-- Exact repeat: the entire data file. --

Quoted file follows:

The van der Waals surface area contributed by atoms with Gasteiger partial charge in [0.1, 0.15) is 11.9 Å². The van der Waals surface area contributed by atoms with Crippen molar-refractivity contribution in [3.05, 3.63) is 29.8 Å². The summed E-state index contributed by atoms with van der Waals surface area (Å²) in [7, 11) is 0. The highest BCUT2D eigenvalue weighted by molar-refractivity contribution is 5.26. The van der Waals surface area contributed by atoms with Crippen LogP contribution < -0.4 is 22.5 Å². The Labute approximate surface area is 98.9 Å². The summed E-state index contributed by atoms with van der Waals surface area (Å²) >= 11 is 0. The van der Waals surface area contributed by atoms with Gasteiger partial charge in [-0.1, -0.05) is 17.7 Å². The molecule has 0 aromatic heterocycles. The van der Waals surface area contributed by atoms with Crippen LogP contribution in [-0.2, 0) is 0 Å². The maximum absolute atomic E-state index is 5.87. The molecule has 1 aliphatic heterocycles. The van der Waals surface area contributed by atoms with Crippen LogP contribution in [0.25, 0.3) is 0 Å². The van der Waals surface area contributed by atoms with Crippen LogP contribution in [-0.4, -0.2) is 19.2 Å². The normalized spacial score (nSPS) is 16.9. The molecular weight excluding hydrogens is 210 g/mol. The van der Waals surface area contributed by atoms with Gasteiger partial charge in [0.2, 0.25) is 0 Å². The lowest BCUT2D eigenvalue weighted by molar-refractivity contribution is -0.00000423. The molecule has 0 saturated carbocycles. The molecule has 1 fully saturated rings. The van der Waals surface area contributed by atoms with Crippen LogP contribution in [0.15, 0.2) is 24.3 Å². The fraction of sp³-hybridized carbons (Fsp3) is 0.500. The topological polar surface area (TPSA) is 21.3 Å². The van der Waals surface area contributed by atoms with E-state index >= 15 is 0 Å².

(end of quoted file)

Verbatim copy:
The van der Waals surface area contributed by atoms with Gasteiger partial charge in [0.1, 0.15) is 11.9 Å². The van der Waals surface area contributed by atoms with Crippen molar-refractivity contribution in [3.05, 3.63) is 29.8 Å². The summed E-state index contributed by atoms with van der Waals surface area (Å²) in [7, 11) is 0. The highest BCUT2D eigenvalue weighted by molar-refractivity contribution is 5.26. The van der Waals surface area contributed by atoms with Crippen LogP contribution < -0.4 is 22.5 Å². The Labute approximate surface area is 98.9 Å². The summed E-state index contributed by atoms with van der Waals surface area (Å²) >= 11 is 0. The van der Waals surface area contributed by atoms with Gasteiger partial charge in [-0.1, -0.05) is 17.7 Å². The molecule has 0 aromatic heterocycles. The van der Waals surface area contributed by atoms with Crippen LogP contribution in [-0.2, 0) is 0 Å². The maximum absolute atomic E-state index is 5.87. The molecule has 1 aliphatic heterocycles. The van der Waals surface area contributed by atoms with Crippen LogP contribution in [0.25, 0.3) is 0 Å². The van der Waals surface area contributed by atoms with Crippen LogP contribution in [-0.4, -0.2) is 19.2 Å². The normalized spacial score (nSPS) is 16.9. The molecular weight excluding hydrogens is 210 g/mol. The van der Waals surface area contributed by atoms with Gasteiger partial charge in [0.2, 0.25) is 0 Å². The lowest BCUT2D eigenvalue weighted by molar-refractivity contribution is -0.00000423. The molecule has 0 saturated carbocycles. The molecule has 1 fully saturated rings. The van der Waals surface area contributed by atoms with Crippen LogP contribution in [0.15, 0.2) is 24.3 Å². The fraction of sp³-hybridized carbons (Fsp3) is 0.500. The topological polar surface area (TPSA) is 21.3 Å². The van der Waals surface area contributed by atoms with E-state index >= 15 is 0 Å².